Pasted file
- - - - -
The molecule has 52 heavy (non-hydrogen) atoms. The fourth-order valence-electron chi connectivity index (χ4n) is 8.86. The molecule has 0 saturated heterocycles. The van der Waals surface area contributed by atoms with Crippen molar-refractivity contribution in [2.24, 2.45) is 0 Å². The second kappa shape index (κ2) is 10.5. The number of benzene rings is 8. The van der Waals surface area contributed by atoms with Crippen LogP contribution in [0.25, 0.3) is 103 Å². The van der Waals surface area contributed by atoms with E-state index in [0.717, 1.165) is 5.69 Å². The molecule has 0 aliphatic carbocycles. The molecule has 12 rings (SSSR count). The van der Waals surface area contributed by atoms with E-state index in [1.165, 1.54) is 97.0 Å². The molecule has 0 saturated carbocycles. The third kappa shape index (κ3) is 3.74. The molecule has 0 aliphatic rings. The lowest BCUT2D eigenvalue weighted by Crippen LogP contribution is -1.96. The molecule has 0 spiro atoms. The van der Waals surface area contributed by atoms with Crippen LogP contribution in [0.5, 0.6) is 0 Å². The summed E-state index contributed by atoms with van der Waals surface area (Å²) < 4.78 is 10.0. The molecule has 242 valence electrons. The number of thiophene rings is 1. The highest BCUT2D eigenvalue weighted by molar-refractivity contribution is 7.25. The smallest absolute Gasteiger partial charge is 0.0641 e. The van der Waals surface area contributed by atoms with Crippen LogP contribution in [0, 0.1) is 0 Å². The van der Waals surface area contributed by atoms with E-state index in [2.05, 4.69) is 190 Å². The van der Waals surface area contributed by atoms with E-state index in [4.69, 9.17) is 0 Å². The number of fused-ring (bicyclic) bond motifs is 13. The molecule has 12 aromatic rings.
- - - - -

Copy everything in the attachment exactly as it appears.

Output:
The molecule has 52 heavy (non-hydrogen) atoms. The fourth-order valence-electron chi connectivity index (χ4n) is 8.86. The molecule has 0 saturated heterocycles. The van der Waals surface area contributed by atoms with Crippen molar-refractivity contribution in [2.24, 2.45) is 0 Å². The second kappa shape index (κ2) is 10.5. The number of benzene rings is 8. The van der Waals surface area contributed by atoms with Crippen LogP contribution in [0.25, 0.3) is 103 Å². The van der Waals surface area contributed by atoms with E-state index in [0.717, 1.165) is 5.69 Å². The molecule has 0 aliphatic carbocycles. The molecule has 12 rings (SSSR count). The van der Waals surface area contributed by atoms with E-state index in [1.165, 1.54) is 97.0 Å². The molecule has 0 saturated carbocycles. The third kappa shape index (κ3) is 3.74. The molecule has 0 aliphatic rings. The lowest BCUT2D eigenvalue weighted by Crippen LogP contribution is -1.96. The molecule has 0 spiro atoms. The van der Waals surface area contributed by atoms with Crippen LogP contribution in [0.5, 0.6) is 0 Å². The summed E-state index contributed by atoms with van der Waals surface area (Å²) < 4.78 is 10.0. The molecule has 242 valence electrons. The number of thiophene rings is 1. The highest BCUT2D eigenvalue weighted by molar-refractivity contribution is 7.25. The smallest absolute Gasteiger partial charge is 0.0641 e. The van der Waals surface area contributed by atoms with Crippen LogP contribution in [0, 0.1) is 0 Å². The van der Waals surface area contributed by atoms with E-state index in [2.05, 4.69) is 190 Å². The van der Waals surface area contributed by atoms with E-state index in [4.69, 9.17) is 0 Å². The number of fused-ring (bicyclic) bond motifs is 13. The molecule has 12 aromatic rings.